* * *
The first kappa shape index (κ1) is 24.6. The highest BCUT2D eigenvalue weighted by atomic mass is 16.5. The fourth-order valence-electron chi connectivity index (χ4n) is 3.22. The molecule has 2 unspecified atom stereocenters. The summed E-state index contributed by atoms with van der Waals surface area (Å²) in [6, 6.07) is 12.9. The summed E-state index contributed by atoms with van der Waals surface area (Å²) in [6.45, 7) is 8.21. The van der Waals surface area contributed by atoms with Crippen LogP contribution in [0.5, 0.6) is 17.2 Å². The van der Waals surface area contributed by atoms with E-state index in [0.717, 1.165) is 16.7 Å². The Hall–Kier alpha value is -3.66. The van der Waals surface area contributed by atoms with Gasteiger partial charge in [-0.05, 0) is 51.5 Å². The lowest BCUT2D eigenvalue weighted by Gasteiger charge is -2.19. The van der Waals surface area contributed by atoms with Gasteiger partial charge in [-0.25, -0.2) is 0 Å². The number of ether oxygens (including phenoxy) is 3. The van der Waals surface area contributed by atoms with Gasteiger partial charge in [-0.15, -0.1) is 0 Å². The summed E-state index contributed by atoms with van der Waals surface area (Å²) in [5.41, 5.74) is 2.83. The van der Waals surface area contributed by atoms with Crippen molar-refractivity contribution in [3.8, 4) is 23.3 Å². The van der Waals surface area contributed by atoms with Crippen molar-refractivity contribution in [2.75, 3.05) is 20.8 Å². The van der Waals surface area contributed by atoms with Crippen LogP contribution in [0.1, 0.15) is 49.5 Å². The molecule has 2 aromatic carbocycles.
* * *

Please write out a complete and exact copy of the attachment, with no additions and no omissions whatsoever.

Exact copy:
The first kappa shape index (κ1) is 24.6. The highest BCUT2D eigenvalue weighted by atomic mass is 16.5. The fourth-order valence-electron chi connectivity index (χ4n) is 3.22. The molecule has 2 unspecified atom stereocenters. The summed E-state index contributed by atoms with van der Waals surface area (Å²) in [6, 6.07) is 12.9. The summed E-state index contributed by atoms with van der Waals surface area (Å²) in [6.45, 7) is 8.21. The van der Waals surface area contributed by atoms with Crippen LogP contribution in [0.5, 0.6) is 17.2 Å². The van der Waals surface area contributed by atoms with E-state index in [0.717, 1.165) is 16.7 Å². The Hall–Kier alpha value is -3.66. The van der Waals surface area contributed by atoms with Gasteiger partial charge in [-0.05, 0) is 51.5 Å². The lowest BCUT2D eigenvalue weighted by Gasteiger charge is -2.19. The van der Waals surface area contributed by atoms with Gasteiger partial charge in [-0.25, -0.2) is 0 Å². The number of ether oxygens (including phenoxy) is 3. The van der Waals surface area contributed by atoms with Gasteiger partial charge in [-0.15, -0.1) is 0 Å². The summed E-state index contributed by atoms with van der Waals surface area (Å²) in [5.41, 5.74) is 2.83. The van der Waals surface area contributed by atoms with Crippen molar-refractivity contribution in [3.8, 4) is 23.3 Å². The van der Waals surface area contributed by atoms with Crippen molar-refractivity contribution in [2.75, 3.05) is 20.8 Å². The van der Waals surface area contributed by atoms with Crippen LogP contribution in [0.1, 0.15) is 49.5 Å². The molecule has 2 aromatic carbocycles.